Weapönizer – Lawless Age

If there’s one thing the Eighties Thrash scene taught us, it’s that if mankind were to ever be wiped out by a nuclear holocaust, then at least there would be a kick-ass soundtrack to help melt us into sticky, green radioactive goo. You simply couldn’t get out of bed during that decade for tripping over another relentlessly aggressive four-minute paranoia-filled song about nuclear explosions, toxic fallout, global chaos, and the total and utter destruction of the planet. God, the ’80s were fantastic!

So fantastic in fact that some bands still want to live there. Bands like Denver, Colorado’s Weapönizer for example, who as well as listing “Metal. Crime. Booze. Fire” as their main interests, basically appear to believe that anything post 1989 has just been a horrible, horrible nightmare and should be forgotten about immediately, preferably by consuming as much alcohol as possible.

With an abundance of facial hair, sunglasses, pointy metal studs, exposed beer guts, denim, leather, and suitably hefty firearms, names like Ale Wülf, Barbarian, Shag, and Deströyer, and an album cover reminiscent of those old “Spaghetti Apocalypse” videos like Bronx Warriors, After The Fall of New York, and Endgame, the band, with their own particular brand of “Post-Apocalyptic Metal”, sound like they literally never stopped listening to old UK Punk/Metal acts like Venom, English Dogs, Sacrilege, (Power From Hell era) Onslaught, and Warfare. Throw some Sodom and Bathory in there too and you get the idea.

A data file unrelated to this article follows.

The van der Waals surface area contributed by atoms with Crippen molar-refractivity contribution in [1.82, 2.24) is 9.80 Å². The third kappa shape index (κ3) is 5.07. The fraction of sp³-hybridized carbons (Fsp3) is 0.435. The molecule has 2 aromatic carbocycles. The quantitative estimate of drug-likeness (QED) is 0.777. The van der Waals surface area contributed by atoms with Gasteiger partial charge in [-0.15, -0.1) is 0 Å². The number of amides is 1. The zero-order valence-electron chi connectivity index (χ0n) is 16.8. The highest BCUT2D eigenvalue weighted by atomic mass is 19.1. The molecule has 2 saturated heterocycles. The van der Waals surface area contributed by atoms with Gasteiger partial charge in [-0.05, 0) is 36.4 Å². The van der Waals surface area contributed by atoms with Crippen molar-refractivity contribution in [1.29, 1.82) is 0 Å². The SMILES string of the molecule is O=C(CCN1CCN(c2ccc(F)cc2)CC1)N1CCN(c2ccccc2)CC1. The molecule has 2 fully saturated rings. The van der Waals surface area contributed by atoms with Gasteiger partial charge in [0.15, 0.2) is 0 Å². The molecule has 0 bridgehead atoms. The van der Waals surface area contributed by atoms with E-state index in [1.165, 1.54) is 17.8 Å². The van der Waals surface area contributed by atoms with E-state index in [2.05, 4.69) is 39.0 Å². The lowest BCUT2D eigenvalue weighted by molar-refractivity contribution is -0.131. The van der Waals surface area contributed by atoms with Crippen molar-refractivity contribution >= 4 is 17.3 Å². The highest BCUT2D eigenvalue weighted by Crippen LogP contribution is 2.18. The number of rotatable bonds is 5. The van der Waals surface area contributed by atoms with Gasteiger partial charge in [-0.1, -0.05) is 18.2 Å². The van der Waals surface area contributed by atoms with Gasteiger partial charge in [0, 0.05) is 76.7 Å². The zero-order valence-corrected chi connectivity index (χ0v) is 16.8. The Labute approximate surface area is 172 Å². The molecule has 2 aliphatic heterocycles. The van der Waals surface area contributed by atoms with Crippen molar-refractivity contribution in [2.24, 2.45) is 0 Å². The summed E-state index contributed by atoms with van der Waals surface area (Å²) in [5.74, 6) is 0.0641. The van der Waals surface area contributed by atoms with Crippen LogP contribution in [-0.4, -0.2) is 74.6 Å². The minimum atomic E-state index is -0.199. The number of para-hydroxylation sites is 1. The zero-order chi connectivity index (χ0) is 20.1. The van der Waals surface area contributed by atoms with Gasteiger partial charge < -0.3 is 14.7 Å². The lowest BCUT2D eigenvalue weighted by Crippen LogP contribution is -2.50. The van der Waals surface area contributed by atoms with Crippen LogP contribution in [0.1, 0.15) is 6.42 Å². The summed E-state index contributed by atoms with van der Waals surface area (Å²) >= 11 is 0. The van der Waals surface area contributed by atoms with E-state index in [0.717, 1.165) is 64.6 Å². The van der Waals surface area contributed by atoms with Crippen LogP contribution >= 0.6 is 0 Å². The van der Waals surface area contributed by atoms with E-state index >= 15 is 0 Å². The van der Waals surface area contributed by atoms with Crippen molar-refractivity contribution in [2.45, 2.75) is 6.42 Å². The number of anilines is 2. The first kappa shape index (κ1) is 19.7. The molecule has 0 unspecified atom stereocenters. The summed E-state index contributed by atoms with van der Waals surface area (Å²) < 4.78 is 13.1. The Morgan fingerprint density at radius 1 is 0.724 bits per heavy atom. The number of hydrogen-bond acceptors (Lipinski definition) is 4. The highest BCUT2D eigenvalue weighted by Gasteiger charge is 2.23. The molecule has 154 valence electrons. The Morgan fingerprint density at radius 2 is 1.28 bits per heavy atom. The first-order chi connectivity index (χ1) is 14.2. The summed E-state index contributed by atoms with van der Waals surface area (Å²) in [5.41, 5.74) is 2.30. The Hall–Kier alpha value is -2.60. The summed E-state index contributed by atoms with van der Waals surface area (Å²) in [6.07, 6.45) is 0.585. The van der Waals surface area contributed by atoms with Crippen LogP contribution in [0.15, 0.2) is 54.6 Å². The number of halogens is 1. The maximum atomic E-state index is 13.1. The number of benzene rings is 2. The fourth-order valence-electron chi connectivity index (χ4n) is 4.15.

A vast improvement in all departments on their independently released 2012 self-titled debut, Lawless Age (20 Buck Spin) is every bit as fast and frantic as that first effort, but possesses a much better production, and songs which feature actual structures rather than a barrage of generic, if enthusiastically played, Thrash riffs exploding at a zillion miles an hour.

Opener ‘Malefactor’ heads the charge, and is quickly followed by the likes of ‘Hellbound’, ‘Vulture’, ‘Rattenkrieg’, ‘Iron Clad Exiles’, ‘Gangrene’, and ‘Temple of the Iron Skull’. All prime examples of subtlety-free, skull-bashing metal, all rounded off with a rasping cover of ‘World War 2’ by English Dogs.

So, grab a beer and a pump action shotgun, stick on a sleeveless denim patch jacket, a bullet belt and a pair of shades, and party like it’s a 1984 low budget Mad Max knock-off movie.

8.0/10

GARY ALCOCK